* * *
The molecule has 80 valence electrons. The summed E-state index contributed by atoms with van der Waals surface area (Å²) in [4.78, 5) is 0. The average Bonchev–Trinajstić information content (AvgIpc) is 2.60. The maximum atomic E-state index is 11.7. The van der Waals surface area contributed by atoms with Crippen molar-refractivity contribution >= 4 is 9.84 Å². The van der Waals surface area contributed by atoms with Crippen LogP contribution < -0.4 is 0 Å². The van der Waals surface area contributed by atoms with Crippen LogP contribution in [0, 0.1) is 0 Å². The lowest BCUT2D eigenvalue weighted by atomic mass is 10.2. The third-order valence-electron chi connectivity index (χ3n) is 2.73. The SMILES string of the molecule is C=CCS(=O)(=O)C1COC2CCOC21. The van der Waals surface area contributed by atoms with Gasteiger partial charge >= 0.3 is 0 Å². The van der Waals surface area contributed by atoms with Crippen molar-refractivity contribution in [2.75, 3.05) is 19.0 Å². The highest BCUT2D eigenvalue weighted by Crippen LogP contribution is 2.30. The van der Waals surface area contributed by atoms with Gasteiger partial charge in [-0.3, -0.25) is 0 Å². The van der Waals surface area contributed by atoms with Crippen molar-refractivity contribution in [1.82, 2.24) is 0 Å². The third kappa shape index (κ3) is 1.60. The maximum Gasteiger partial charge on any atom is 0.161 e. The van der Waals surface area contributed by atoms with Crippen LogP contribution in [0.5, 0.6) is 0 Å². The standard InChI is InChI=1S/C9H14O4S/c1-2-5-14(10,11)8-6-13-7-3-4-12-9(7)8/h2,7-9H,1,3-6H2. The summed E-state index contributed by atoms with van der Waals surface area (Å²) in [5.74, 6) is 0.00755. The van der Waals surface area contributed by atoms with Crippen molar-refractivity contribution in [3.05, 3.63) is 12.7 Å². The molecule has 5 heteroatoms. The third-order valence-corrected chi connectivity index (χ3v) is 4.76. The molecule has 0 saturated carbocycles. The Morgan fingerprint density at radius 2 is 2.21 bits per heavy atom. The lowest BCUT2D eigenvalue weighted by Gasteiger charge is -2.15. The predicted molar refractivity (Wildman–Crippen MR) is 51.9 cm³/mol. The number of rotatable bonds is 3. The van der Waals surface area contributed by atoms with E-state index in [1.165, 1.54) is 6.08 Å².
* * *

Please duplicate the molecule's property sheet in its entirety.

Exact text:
The molecule has 80 valence electrons. The summed E-state index contributed by atoms with van der Waals surface area (Å²) in [4.78, 5) is 0. The average Bonchev–Trinajstić information content (AvgIpc) is 2.60. The maximum atomic E-state index is 11.7. The van der Waals surface area contributed by atoms with Crippen molar-refractivity contribution >= 4 is 9.84 Å². The van der Waals surface area contributed by atoms with Crippen LogP contribution < -0.4 is 0 Å². The van der Waals surface area contributed by atoms with Crippen LogP contribution in [0, 0.1) is 0 Å². The lowest BCUT2D eigenvalue weighted by atomic mass is 10.2. The third-order valence-electron chi connectivity index (χ3n) is 2.73. The SMILES string of the molecule is C=CCS(=O)(=O)C1COC2CCOC21. The van der Waals surface area contributed by atoms with Gasteiger partial charge >= 0.3 is 0 Å². The van der Waals surface area contributed by atoms with Crippen molar-refractivity contribution in [2.75, 3.05) is 19.0 Å². The highest BCUT2D eigenvalue weighted by Crippen LogP contribution is 2.30. The van der Waals surface area contributed by atoms with Gasteiger partial charge in [-0.3, -0.25) is 0 Å². The van der Waals surface area contributed by atoms with Crippen molar-refractivity contribution in [1.82, 2.24) is 0 Å². The third kappa shape index (κ3) is 1.60. The maximum Gasteiger partial charge on any atom is 0.161 e. The van der Waals surface area contributed by atoms with Crippen LogP contribution in [0.5, 0.6) is 0 Å². The standard InChI is InChI=1S/C9H14O4S/c1-2-5-14(10,11)8-6-13-7-3-4-12-9(7)8/h2,7-9H,1,3-6H2. The summed E-state index contributed by atoms with van der Waals surface area (Å²) in [5.74, 6) is 0.00755. The van der Waals surface area contributed by atoms with Crippen molar-refractivity contribution in [3.05, 3.63) is 12.7 Å². The molecule has 5 heteroatoms. The third-order valence-corrected chi connectivity index (χ3v) is 4.76. The molecule has 0 saturated carbocycles. The Morgan fingerprint density at radius 2 is 2.21 bits per heavy atom. The lowest BCUT2D eigenvalue weighted by Gasteiger charge is -2.15. The predicted molar refractivity (Wildman–Crippen MR) is 51.9 cm³/mol. The number of rotatable bonds is 3. The van der Waals surface area contributed by atoms with E-state index in [1.165, 1.54) is 6.08 Å².